Housing & Shelter

  • The Executive Committee thinks City Council should make a nice but ultimately toothless request that federal candidates address housing issues.

  • 82 affordable rental units are coming to a former industrial site near the foot of Casa Loma. (Yes, they’re cleaning it up first.) The units will be rented at about 77% of market rent. This agreement lasts for fifty years. Maybe by then you’ll be at the top of the waiting list! For the nitty-gritty, see the full report.

  • Two 1-bedroom condos in one of the new Alexandra Park developments will be set aside for affordable rental, and five low-income home buyers will get $45K each towards down payments on units in the same building.

  • The City is raising the bar for its shelters. New additions include policies for transgender and disabled clients and harm reduction practices. Here’s the whole thing (heads up, it’s like 90 pages).

  • The TCHC property at 389 Church St., in the process of being revamped into something people would actually want to live in, will become a temporary home for the Red Door shelter.

  • A former bed-and-breakfast, whose owner blamed local sex workers for tanking business, is getting turned into affordable housing.

  • With no funding from provincial or federal governments forthcoming, TCHC is refinancing some of its mortgages to help pay for capital repairs.

Culture & Sport

  • Toronto’s Poet Laureate will soon be joined by a Photo Laureate.

  • Are all those City arts and culture grants (some $28M worth in 2014) making an impact? According to this staff report, yes. Between 2010 and 2013, for every $1 the City gave, arts and cultural organizations were able to leverage over $20 on average from other funders. Over the same time period, the total attendance at City-funded events grew by 3 million. This isn’t just TIFF we’re talking about; local arts service organizations (LASOs), which fund programs outside the downtown core, have also benefited. Expect non-profit organizations to cite this the next time they have to plead for funding in front of Budget Committee.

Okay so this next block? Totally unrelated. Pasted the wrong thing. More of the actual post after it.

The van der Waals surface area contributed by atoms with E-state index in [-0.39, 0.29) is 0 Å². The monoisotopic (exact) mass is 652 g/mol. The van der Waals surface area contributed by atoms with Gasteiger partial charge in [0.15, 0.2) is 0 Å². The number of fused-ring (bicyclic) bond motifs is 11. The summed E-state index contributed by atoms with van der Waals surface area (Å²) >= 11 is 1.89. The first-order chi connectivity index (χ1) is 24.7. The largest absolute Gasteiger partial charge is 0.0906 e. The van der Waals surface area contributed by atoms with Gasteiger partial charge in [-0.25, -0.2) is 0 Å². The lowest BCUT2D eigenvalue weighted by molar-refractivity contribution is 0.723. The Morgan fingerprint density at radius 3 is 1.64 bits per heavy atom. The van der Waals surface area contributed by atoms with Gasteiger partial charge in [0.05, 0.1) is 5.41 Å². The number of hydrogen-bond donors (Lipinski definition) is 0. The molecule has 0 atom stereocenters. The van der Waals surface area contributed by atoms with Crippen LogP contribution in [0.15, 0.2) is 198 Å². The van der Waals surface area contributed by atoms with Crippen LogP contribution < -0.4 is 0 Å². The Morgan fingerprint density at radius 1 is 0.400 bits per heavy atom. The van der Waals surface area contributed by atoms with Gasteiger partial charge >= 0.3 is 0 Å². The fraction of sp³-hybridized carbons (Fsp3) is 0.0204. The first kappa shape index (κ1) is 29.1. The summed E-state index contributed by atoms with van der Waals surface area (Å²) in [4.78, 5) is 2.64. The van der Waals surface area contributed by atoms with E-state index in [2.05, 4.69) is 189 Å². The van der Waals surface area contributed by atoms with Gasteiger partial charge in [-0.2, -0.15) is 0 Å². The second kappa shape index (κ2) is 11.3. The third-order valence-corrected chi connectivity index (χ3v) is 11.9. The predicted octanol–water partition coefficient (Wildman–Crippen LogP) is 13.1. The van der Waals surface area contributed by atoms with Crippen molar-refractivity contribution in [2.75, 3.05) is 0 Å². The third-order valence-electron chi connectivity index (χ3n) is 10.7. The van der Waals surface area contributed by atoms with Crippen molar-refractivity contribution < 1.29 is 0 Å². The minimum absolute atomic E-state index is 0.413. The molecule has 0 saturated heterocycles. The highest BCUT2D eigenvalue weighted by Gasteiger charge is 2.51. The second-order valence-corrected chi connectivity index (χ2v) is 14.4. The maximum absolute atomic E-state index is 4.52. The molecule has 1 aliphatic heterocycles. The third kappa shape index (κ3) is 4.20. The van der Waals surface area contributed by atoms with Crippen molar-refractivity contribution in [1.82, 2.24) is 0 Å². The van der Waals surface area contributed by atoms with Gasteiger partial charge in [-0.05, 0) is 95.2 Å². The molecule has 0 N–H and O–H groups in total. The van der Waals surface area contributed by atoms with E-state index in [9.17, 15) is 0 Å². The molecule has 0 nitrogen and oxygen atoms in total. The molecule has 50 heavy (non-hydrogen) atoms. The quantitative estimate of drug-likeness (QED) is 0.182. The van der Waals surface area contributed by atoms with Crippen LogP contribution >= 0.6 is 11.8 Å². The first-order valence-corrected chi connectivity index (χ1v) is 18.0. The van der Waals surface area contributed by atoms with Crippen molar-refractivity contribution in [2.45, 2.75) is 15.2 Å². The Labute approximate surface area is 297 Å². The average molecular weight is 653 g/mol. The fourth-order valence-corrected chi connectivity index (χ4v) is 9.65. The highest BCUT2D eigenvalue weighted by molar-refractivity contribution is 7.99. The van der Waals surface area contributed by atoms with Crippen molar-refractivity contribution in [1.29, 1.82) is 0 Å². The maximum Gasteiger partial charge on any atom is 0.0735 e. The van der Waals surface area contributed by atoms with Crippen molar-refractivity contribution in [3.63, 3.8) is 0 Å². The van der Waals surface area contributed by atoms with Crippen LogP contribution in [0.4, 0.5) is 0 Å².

• It’s fun to stay at the YMCA coming to 505 Richmond St. W.

  • The planned LGBTQ-inclusive sports and recreation centre at Moss Park is facing some stiff opposition from Cllr James Pasternak, one of whose pet causes is defunding any organization that has ever been associated with anyone that has ever said anything bad about Israel. I am pretty sure that the co-op housing crisis is because Cllr Pasternak found out I went to this one Judith Butler talk on BDS back in 2011. SORRY EVERYONE! YOU’RE HOMELESS BECAUSE I’M A GAY RACE TRAITOR. #nocontext

  • Fun with member motion titles.

The Great Outdoors

Food & Liquor

Completely Terrible Ideas


Only of Local Interest But I’m Writing This So There

Congratulations! You made it to the end! The prize is a picture of my cat. I’ll see you tomorrow.

My cat Wasabi pokes her head out from a plastic bin in the vet's office.
I spent $227 to find out nothing is wrong with this fucking cat ugh why is she so cute